Jake Barnes has kindly shared his rejection for this year’s Oscar Moore competition (in which they’ve announced they’re not going to have a winner at all). It’s fascinating stuff, and will probably provoke a wide debate on the quality of UK screenwriting that everybody bemoans about around award season. Here’s the rejection:
“It has been an interesting year for the competition for reasons that I will come onto, but you might like to know that yours was one of 154 scripts submitted; showing a continued high level of interest in the competition and evidence of the standing that this Oscar Moore Screenwriting Prize has now come to enjoy.
As in previous years, all the entries were carefully considered by a panel of approved readers before being passed for second-reads and ultimately for the eventual short-listing by the judges. It is a long and careful process, as you would expect.
This process has reached its conclusion now and I have to inform you that The Oscar Moore Foundation has decided not to make an Award this year. There will be no winner of the Oscar Moore Screenwriting Prize in 2006.
As trustees of the foundation (as well as judges), the final panel has the responsibility of ensuring that the good standing of the Oscar Moore Screenwriting Prize is maintained and its judgements are consistent with the qualities of previous winners. This year, though a number of scripts were deemed notable either for the quality of writing or originality of premise, it was the final opinion of the judges that none reached the requisite quality to merit receiving the prize this year. It is noted that ‘comedy’ is often claimed as one of the hardest genres to write for.
As disappointing as this news is, it is only by reserving the award in years where the requisite standards are not achieved, that The Oscar Moore Screenwriting Prize can continue to be a mark of high attainment and a competition worth winning.”
It’s an incredible ballsy decision by them not to give the award to a script they thought was better than the rest, after all, isn’t that what a competition is about? As an independent observer, I can respect and admire their choice but for someone who’s entered, this decision must be the most hair-tearing and frustrating announcement ever received. It’s got to be exceptionally disappointing to think that your script is good but not good enough to beat a lot of scripts that Oscar Moore has deemed mediocre or rubbish.
How could this be? The question needs to be asked. Everyone has read at least one screenplay book and attended an equal number of courses. They know the craft, they know the procedure, so what is it about this year’s entries that have failed to make the grade?
As the chairwoman of Oscar Moore says herself, it is the hardest genre to write for. A comedy script has to make you laugh. End of. Unfortunately, ‘comedy’ is the Lord of Personal Taste, proudly chuckling over his subjective kingdom while his loyal subjects ‘Drama’, ‘Thriller’ and ‘Horror’ scurry around in the forecourt. It’s usually easier to make something dramatic, thrilling or scary than it is to actually make someone laugh.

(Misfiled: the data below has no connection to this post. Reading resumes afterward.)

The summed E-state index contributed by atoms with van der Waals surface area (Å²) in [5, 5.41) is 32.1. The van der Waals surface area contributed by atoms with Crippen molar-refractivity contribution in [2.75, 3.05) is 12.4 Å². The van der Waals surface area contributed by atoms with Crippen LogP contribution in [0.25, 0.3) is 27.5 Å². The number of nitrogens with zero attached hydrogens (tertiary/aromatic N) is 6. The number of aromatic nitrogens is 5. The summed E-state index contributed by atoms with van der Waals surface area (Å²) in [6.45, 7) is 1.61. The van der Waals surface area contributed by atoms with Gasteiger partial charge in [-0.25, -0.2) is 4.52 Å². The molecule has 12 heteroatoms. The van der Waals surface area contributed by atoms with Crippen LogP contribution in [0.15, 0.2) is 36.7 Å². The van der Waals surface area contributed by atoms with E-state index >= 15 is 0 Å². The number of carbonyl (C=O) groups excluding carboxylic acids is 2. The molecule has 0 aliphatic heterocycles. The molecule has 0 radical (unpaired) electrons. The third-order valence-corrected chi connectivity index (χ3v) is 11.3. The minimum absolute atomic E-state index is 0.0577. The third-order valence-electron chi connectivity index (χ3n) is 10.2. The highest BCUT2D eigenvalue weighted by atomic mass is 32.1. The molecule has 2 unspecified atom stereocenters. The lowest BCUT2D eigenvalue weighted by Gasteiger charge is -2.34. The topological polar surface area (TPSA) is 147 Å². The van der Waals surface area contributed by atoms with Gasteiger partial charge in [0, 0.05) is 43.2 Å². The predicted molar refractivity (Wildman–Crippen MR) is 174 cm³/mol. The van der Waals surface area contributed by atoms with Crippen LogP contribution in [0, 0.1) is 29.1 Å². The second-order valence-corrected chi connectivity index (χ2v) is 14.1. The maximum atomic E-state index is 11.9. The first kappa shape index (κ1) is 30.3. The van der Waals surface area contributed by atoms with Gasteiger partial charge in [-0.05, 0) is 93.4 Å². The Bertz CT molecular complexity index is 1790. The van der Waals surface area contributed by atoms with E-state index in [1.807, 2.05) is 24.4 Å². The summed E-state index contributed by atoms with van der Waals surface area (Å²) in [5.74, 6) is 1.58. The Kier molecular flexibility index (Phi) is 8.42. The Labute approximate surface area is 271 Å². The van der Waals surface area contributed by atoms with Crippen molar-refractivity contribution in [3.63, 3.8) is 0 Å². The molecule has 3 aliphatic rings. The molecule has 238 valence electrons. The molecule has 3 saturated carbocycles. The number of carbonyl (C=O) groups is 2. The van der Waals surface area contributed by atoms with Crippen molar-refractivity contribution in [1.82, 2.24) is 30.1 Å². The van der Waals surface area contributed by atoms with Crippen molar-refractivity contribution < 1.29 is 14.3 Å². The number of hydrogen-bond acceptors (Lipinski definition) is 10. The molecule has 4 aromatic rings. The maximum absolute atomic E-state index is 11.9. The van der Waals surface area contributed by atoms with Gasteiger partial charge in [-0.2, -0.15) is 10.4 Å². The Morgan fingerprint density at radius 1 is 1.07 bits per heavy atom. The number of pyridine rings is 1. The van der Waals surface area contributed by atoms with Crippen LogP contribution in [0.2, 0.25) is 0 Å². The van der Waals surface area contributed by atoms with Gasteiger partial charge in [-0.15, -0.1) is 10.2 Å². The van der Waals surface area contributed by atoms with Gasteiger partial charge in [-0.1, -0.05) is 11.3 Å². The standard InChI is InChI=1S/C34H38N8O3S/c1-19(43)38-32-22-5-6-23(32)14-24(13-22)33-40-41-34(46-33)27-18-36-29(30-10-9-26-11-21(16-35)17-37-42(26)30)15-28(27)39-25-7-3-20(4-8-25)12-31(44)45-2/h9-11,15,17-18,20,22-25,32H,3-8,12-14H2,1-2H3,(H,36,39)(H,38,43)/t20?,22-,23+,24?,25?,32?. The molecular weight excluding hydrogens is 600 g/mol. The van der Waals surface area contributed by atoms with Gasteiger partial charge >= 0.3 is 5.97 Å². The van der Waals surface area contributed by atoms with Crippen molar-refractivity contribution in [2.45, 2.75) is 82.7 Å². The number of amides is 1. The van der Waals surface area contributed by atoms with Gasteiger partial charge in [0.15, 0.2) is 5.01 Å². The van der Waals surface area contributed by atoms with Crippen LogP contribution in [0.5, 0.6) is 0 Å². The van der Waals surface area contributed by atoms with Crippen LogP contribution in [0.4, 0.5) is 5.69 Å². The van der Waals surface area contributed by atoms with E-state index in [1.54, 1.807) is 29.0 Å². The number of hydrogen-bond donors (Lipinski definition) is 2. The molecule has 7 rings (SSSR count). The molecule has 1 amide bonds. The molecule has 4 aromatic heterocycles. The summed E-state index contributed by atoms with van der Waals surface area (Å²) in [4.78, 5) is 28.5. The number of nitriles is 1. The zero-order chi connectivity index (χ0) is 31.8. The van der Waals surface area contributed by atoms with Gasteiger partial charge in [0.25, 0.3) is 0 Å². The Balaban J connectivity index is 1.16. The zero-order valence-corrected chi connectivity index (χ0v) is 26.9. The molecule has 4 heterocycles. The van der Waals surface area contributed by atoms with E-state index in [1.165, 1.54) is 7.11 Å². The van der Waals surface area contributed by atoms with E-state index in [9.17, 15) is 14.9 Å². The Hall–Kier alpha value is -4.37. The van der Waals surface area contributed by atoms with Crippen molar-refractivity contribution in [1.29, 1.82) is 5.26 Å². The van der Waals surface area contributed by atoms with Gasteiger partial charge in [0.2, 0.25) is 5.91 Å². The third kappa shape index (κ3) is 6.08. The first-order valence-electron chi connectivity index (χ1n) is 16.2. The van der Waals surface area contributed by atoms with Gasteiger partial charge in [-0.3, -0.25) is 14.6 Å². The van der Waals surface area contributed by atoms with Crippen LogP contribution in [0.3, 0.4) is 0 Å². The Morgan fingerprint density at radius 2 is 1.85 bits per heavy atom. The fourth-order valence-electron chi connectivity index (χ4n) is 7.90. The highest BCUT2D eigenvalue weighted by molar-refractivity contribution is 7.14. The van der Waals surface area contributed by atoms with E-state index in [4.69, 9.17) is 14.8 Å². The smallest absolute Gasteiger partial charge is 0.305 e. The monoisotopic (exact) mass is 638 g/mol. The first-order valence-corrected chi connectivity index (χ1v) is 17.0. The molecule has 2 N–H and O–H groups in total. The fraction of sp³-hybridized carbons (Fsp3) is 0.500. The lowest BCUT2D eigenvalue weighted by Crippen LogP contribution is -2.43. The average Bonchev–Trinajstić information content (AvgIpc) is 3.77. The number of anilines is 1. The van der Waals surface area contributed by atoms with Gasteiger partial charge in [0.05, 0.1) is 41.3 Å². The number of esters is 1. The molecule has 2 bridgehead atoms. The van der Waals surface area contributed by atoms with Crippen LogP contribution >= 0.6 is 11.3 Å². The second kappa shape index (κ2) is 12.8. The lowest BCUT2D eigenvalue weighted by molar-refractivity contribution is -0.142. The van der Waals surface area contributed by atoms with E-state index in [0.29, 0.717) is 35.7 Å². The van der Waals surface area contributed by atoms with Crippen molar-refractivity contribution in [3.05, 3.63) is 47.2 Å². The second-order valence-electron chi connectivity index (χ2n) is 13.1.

But what about the Oscar Moore competition itself? Let’s break it down: it’s the UK’s leading and highest profile screenplay competition. It doesn’t cost anything to enter (a donation can be made at your discretion, no-one’s putting a gun to your head) and there’s a great song and dance within the industry once the winner is picked (ahem, usually). They give you ten grand and you get to meet just about every mover and shaker in the biz at their award party, which doubles as a film quiz (usually hosted by Jonathan Ross).
Then they send you to Italy with Arista for an intensive development session and after all that exposure and hijinks you’d probably get an agent if you didn’t have one already, and you’d option your winning script with a production company (but to-date no winning script has been made).
It really is a terrific opportunity and a great prize. But only 154 people entered a free and extremely high profile competition?? A genuine chance to get your career off the ground? And all they wanted was one good comedy script but not one screenplay could tickle the judges’ funny bones? Oh dear. This is not good. I don’t know if the announcement will be of interest to anyone outside of the industry - whether it will get a mention on any news item anywhere - but it’s not good news for new writers.
I doubt that an award jury would choose NOT to pick a best director or best comedian from similar minded competitions because it just wouldn’t wash. But for writing, and screenwriting in particular, it seems it is easy to target the writer and say: “sorry, not good enough, we’ve got standards y’know.” Wait till you get a chance to read a couple of comedy scripts that are on companies’ development slates. Some of the howls you’ll hear won’t be of laughter; I can guarantee you that…
Heartfelt commiseration to the ‘Oscar 154’ (let’s coin a phrase shall we?). At least you tried.